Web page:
The FOODplus seminars on the 19th of August was well attended. The topic was Food and Satiety, and we had two speakers. You can listen to Dr Tanya Little’s talk here and Dr Natalie Luscombe’s talk here. You can also watch slidecasts below.
Drs Natalie Luscombe-Marsh and Tanya Little are both post-doctoral researchers from the School of Medicine. Natalie and Tanya have an interest in understanding how the gut senses different macronutrients, and the differential effect of these macromolecules from the diet on gut function and satiety.
We learnt that fat has a more significant and prolonged appetite-suppressing effect than carbohydrate, and that this effect is also influenced by fat type; that is, properties of different fats, like chain length and degree of saturation, can alter how they affect gastrointestinal function and the release of gut peptides.
Natalie’s work focussed more on the gastrointestinal sensing of protein, and Natalie presented preliminary results from a trial that is currently underway which aims to better understand the impact of protein on gut function and satiety. There is no doubt that understanding more about how different foods and different food components influence satiety is important when we are trying to determine the potential health benefits of different foods.
The methods that were presented by Natalie and Tanya have enormous potential for helping us to understand how the novel food products developed within FOODplus might influence how long feelings of fullness are maintained after a meal and the release of gut peptides which are critical for the regulation of appetite.
Dr Graham Lyons’ talk on Micronutrient deficiencies, which affect over half the world’s human population. Biofortification may be an important component of a food system approach to reducing micronutrient malnutrition. Agronomic biofortification involves adding such micronutrients as zinc, iron, selenium and iodine either to the soil at planting or as a foliar spray when food crops are growing.
We will now be presenting our talks in slidecast format as well as the podcasts, you can see our slideshare profile here.
John Carragher’s talk on seafood value adding used data and examples from work done by UniSA, Flinders Uni (Lincoln Marine Science Centre), SARDI and his own company Logifish Consulting. The species covered included yellowtail kingfish, sardines and Goolwa cockles (pipis).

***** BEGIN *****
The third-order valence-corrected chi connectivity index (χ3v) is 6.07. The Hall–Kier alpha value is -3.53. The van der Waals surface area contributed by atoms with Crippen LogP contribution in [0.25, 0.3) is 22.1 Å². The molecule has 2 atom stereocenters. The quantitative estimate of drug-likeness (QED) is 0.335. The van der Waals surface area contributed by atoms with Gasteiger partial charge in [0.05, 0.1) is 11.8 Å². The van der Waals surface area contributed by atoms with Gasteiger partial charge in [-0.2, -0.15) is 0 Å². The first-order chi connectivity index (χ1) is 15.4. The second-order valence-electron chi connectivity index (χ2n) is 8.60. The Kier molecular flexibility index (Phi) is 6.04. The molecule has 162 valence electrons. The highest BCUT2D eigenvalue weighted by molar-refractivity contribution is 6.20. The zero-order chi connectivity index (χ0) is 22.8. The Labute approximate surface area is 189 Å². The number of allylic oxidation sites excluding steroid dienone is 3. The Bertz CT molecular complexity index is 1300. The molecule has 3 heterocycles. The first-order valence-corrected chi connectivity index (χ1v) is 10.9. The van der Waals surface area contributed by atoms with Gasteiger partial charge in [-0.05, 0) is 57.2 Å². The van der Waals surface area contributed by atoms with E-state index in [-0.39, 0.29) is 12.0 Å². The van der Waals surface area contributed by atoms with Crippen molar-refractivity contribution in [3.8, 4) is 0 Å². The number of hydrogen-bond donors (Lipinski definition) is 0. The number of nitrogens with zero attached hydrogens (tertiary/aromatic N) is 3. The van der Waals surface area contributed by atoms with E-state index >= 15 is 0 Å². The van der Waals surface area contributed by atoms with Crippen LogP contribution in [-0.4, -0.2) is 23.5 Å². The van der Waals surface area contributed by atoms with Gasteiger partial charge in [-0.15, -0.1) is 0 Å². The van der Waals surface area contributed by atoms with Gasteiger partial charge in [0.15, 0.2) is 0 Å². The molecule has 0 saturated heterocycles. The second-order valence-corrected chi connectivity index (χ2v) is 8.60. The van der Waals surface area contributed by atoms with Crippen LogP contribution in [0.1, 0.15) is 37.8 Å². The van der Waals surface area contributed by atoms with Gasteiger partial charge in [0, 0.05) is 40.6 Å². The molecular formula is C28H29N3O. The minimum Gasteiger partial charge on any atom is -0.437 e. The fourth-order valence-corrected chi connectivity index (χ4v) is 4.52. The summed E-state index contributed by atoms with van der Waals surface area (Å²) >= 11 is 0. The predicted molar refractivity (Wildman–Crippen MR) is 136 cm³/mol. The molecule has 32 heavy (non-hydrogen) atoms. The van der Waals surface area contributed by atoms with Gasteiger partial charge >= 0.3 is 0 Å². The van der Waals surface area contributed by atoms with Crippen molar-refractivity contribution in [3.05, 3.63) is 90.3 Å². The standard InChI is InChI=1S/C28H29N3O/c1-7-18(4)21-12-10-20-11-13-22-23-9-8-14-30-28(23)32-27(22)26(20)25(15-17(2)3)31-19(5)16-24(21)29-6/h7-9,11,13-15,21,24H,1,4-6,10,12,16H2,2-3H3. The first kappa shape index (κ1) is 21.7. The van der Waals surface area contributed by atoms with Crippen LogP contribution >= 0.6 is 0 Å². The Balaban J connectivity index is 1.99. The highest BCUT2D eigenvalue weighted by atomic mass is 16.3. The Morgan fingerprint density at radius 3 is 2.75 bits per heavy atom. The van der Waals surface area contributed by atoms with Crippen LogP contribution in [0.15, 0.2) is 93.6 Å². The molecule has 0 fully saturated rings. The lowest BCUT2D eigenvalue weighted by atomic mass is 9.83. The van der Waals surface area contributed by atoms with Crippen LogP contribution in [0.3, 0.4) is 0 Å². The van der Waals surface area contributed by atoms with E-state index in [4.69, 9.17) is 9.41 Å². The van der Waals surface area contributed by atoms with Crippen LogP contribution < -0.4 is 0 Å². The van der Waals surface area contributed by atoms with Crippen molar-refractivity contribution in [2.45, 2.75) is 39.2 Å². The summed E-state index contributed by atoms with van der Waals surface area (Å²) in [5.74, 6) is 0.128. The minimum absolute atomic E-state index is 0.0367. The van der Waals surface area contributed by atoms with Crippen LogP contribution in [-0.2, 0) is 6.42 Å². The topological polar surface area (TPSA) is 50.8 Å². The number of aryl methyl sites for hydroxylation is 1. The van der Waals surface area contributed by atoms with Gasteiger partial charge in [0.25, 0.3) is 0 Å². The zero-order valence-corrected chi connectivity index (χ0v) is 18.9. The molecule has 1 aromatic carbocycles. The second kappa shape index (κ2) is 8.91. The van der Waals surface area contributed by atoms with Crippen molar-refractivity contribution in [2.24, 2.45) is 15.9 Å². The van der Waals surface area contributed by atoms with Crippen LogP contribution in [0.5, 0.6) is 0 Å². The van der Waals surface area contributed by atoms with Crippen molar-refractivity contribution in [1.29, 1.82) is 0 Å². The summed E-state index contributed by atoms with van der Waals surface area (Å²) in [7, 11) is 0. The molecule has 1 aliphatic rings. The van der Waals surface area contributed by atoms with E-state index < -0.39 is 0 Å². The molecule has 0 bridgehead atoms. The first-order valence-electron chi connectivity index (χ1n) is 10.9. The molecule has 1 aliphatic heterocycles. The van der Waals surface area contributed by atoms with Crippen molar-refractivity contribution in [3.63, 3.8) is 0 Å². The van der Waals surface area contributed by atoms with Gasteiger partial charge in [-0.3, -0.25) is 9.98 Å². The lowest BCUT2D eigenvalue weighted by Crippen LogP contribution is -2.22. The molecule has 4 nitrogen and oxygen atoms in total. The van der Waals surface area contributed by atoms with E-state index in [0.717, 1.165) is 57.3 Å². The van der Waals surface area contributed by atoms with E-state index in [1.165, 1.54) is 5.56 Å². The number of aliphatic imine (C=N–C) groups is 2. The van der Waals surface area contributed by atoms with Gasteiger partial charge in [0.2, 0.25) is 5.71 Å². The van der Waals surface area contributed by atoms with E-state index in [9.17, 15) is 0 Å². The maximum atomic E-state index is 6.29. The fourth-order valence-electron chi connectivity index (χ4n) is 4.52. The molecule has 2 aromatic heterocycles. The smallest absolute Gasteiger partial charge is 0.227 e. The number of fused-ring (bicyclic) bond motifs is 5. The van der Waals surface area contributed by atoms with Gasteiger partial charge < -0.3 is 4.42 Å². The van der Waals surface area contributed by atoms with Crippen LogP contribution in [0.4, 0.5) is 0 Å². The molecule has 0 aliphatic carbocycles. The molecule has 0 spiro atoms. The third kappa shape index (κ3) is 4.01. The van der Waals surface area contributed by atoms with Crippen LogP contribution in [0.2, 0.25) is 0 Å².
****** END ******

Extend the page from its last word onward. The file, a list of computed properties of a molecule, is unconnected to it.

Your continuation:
Are ‘refined’ carbohydrates worse than saturated fat?
The inaugural Innovation in Food Lecture was established to recognise individuals making significant research advances in the areas of food, health and nutrition. The Lecture was named for the world class FOODplus Research Centre which is a joint venture between the Functional Food group at the University of Adelaide’s Waite Campus and the Child Nutrition Research Centre at the Women’s and Children’s Health Research Institute. FOODplus is undertaking research linking sustainable agriculture, food and nutrition to improve human health. This research fosters economic relationships with industry and coal-face agriculture, creates research sustainability and translates nutrition research into food products with real health outcomes.
The take home message from health authorities for the past three decades has been ‘eat less fat, especially saturated fat’. Now a new paradigm is arising: that the processed carbohydrates which replaced the energy from fat, may increase the risk of obesity, diabetes and heart disease more so than fat – a finding that has enormous implications for the Australian food and agricultural industry. Both quantity and quality of carbohydrate are relevant to the debate. The rate of digestion and absorption of carbohydrates is assessed as their ‘glycemic index’ (GI). This lecture will focus on well-designed studies demonstrating that carbohydrates that are slowly digested and absorbed (i.e. low GI carbs) are good for health and reduce risk factors associated with lifestyle-related diseases such as diabetes. Improving carbohydrate quality is therefore a better approach to health and sustainability issues than ‘ditching the carbs’. Professor Jennie Brand-Miller is recognised for her work on carbohydrates and diabetes. Her books under the series title The New Glucose Revolution have sold over 3.5 million copies worldwide and appeared in 12 languages.
Date/Time: Monday 6th September, 4pm
Location:Plant Research Centre Auditorium, Waite Campus
Speaker: Professor Jennie Brand-Miller, University of Sydney
The presentation will be followed by drinks and nibbles
On the 2nd of August, the regular FOODplus seminar drew a strong crowd. Listen to the podcast here, about Ute Roessner on Metabolomics Australia.
We were very fortunate to have Ute Roessner, the manager of the metabolomics facility at the University of Melbourne and an expert in metabolite profiling visiting FOODplus. Dr Roessner’s presentation focused on the range of technologies that are now available for metabolite profiling and the types of data that these technologies can generate. It was an opportunity to learn more about the basic principles of different metabolomics platforms, including GC-MS, LC-MS and new imaging systems, and the capabilities they offer for learning more about the properties of plant and animal tissues. It certainly provided an opportunity for members of FOODplus to start to think about how these technologies can add value to existing research programs.